4. Sudden or unexplained shifts in your appreciation practices. If you haven’t been focused on showing your employees appreciation, don’t overcompensate for it; chances are, they’ll see your efforts as insincere. Instead, let them know that you’re working on developing your gratitude skills as a leader. Take time to ask how they’d like to be recognized. Some may enjoy being thanked publicly, while others will bristle at the idea. The key is to know your employees’ individual preferences.
Making Appreciation Easy and Contagious
The best part of appreciation is that it’s free and doesn’t consume a lot of time. Anyone at any level can offer appreciation. It can be directed toward an employee, a colleague, or a boss. But when leaders get involved in the effort, a culture of appreciation spreads more quickly.
One thing that helps is getting together with other managers to discuss gratitude strategies that have worked well (or haven’t). If you’re a manager, consider partnering with one or more peers to exchange ideas and create accountability for your efforts.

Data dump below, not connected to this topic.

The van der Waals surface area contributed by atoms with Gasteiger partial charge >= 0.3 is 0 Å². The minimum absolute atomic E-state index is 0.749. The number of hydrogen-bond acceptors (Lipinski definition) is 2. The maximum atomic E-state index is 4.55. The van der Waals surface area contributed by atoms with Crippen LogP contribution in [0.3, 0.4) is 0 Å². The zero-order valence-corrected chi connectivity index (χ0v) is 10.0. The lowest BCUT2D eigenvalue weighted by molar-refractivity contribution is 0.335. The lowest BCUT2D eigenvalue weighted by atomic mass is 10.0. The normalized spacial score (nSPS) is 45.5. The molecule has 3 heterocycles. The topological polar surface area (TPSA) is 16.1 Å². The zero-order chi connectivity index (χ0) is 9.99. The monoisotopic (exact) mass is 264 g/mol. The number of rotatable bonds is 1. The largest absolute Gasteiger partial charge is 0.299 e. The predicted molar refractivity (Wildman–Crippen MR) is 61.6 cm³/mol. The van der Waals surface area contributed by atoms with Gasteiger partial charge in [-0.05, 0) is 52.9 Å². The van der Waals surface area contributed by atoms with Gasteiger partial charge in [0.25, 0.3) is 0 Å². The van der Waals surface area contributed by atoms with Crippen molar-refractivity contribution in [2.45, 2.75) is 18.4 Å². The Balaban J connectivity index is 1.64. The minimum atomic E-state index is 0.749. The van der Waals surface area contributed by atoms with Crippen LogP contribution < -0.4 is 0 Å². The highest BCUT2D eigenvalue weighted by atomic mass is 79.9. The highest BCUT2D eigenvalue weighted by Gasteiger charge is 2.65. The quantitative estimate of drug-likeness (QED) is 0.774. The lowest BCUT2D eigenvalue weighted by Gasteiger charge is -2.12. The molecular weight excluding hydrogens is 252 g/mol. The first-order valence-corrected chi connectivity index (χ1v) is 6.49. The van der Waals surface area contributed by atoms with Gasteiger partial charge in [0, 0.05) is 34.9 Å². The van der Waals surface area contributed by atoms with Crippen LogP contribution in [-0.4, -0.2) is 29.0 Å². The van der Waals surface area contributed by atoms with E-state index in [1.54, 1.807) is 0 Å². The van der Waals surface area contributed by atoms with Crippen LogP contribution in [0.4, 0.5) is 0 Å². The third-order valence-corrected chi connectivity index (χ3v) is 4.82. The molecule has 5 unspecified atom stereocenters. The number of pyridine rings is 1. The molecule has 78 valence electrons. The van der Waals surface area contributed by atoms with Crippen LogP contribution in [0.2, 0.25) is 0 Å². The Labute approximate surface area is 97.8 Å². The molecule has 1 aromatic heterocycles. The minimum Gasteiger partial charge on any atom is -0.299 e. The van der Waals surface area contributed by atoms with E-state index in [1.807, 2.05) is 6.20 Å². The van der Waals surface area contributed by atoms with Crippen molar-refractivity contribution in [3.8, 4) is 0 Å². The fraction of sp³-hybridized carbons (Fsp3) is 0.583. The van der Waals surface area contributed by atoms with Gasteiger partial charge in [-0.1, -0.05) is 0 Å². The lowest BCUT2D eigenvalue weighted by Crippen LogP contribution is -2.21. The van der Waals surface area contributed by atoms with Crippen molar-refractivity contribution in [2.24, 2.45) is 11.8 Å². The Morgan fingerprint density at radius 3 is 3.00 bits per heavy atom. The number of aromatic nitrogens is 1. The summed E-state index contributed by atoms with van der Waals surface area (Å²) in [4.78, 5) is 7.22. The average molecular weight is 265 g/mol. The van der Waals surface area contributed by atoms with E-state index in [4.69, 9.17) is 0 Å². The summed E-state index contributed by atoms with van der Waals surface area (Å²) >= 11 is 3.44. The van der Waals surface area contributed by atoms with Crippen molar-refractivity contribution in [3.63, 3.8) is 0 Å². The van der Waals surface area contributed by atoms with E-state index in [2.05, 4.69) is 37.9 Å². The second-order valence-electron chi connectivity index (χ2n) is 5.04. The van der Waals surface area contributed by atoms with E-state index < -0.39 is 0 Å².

At the end of the day, building a culture of appreciation comes down mostly to a lot of small commonsense practices: Not taking your people for granted. Remembering to say thank-you in a personal and sincere way. Making it clear that you’re interested in your employees’ growth and in them as individuals.
Start by expressing more gratitude to those around you and see what happens. You might be surprised at what a big difference the little things can make.